Electrical stimulation of the body for medical purposes is well known in the prior art. An example of a device for this purpose is the well-known cardiac pacemaker. In the pacemaker context, as well as other body stimulation contexts, the stimulation is delivered to the desired body site by an electrode carrying lead.
Interactions between the lead and body can vitiate the desired effects of the stimulation. For example, biologic reactions may encourage fibrosis. In the pacemaking context, fibrosis is believed to be a major factor in the increase in chronic stimulation threshold that is usually experienced. Also, trauma results in inflamation of the tissue to be stimulated. Such inflamation may alter the response of the tissue to the stimulation energy, both acutely and chronically.
Other interactions between the lead and body, while not directly affecting the response of the tissue to the stimulation energy, can result in the occurrence of undesirable events. In some circumstances where electrical body stimulation is indicated, the body portion to be stimulated is irritable. The placement of a lead may compound this irritability. For example, the placement of a pacemaking lead may induce a cardiac arrhythmia. The presence of the lead may also promote thrombus formation.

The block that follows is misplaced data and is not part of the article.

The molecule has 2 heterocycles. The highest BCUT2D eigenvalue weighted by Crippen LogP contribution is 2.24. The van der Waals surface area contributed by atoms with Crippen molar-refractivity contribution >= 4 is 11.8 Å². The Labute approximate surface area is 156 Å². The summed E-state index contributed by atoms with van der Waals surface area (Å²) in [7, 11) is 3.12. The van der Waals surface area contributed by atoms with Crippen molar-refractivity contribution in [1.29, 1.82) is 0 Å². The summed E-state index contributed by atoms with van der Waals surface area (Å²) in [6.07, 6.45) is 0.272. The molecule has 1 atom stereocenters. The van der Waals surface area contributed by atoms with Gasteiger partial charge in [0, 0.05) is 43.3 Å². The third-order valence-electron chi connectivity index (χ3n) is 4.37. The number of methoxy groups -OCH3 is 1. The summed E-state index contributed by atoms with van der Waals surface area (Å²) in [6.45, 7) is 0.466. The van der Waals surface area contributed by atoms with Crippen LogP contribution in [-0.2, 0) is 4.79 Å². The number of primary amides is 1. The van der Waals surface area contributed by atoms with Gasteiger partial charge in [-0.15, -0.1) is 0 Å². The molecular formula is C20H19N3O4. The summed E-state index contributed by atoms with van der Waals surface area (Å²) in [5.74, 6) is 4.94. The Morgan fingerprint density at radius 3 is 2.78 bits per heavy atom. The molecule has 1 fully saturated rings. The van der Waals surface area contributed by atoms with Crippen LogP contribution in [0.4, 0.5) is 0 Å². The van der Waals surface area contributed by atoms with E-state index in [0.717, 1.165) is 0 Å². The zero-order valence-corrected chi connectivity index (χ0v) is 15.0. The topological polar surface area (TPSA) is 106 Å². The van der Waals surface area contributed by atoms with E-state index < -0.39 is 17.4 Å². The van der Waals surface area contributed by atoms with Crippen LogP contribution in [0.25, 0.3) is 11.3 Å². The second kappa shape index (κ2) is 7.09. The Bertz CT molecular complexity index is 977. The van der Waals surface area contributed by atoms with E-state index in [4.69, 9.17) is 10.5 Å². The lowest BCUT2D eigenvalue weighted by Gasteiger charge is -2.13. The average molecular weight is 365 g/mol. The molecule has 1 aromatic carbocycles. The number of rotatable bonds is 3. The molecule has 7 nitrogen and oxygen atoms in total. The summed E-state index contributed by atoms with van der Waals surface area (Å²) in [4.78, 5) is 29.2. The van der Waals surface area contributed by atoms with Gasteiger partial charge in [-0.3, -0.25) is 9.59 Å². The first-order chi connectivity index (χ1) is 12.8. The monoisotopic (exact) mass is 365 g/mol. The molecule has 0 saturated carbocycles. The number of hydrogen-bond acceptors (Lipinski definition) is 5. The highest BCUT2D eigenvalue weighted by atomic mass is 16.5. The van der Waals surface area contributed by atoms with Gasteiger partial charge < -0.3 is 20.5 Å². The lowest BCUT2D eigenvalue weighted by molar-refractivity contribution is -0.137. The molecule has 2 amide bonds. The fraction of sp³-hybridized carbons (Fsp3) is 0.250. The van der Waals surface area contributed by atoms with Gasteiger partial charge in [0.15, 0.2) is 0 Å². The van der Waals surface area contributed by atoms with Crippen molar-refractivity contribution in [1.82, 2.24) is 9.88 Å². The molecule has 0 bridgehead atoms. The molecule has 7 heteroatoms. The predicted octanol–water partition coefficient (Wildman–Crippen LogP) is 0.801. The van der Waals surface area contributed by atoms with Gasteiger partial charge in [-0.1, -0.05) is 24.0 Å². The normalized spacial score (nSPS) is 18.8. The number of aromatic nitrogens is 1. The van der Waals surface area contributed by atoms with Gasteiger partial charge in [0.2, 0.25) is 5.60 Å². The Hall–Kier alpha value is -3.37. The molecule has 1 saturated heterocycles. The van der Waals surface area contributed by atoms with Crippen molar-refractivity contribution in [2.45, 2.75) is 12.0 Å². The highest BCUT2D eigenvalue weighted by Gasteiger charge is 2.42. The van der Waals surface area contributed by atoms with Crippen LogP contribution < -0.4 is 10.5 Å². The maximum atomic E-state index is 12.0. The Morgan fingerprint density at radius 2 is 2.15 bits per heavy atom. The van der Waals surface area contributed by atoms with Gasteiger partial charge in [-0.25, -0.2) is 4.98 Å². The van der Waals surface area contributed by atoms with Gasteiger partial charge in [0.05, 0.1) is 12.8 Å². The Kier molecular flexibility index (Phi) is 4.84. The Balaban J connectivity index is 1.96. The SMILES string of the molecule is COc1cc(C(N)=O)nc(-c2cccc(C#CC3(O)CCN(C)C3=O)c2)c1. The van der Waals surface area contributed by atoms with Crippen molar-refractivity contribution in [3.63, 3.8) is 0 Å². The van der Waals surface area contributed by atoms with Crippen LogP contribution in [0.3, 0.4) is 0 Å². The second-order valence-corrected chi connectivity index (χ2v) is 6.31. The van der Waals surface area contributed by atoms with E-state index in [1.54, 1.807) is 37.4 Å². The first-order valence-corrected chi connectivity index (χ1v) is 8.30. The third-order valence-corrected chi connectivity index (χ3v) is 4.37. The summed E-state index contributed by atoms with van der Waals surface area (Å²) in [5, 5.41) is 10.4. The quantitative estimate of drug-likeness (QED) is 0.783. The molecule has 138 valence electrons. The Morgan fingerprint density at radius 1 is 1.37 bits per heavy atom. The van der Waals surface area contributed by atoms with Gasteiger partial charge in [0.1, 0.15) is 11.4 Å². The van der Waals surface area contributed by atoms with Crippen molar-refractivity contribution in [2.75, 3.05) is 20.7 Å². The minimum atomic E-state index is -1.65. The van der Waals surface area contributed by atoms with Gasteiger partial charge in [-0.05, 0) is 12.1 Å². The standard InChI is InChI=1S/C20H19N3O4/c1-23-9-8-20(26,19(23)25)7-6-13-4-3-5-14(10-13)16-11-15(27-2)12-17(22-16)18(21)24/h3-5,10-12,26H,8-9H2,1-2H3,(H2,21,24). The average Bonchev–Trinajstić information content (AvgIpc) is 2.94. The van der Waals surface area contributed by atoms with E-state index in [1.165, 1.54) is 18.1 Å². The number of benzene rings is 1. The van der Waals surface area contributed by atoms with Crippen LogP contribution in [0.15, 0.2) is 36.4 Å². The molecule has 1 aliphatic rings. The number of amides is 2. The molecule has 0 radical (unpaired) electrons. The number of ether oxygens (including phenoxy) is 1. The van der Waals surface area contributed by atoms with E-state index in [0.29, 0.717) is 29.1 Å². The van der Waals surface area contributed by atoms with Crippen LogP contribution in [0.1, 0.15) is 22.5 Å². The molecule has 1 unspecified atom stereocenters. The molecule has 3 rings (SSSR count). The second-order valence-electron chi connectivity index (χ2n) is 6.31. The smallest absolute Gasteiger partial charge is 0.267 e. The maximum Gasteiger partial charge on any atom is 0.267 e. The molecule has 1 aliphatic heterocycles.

The interactions noted above have long been recognized and efforts made to ameliorate their consequences. For example, the lead may be configured to reduce mechanical trauma and the response of irritable tissue during lead placement. Materials may be selected for the lead body and electrodes to minimize fibrosis. However, lead configuration must take into account other factors such as the efficiency of the delivery of the stimulation energy, the ease of lead placement, maintenance of the desired electrode position and reliability of the lead over extended periods of time. An accommodation of these interests has resulted in leads whose configuration necessarily results in undesirable interactions between the lead and body.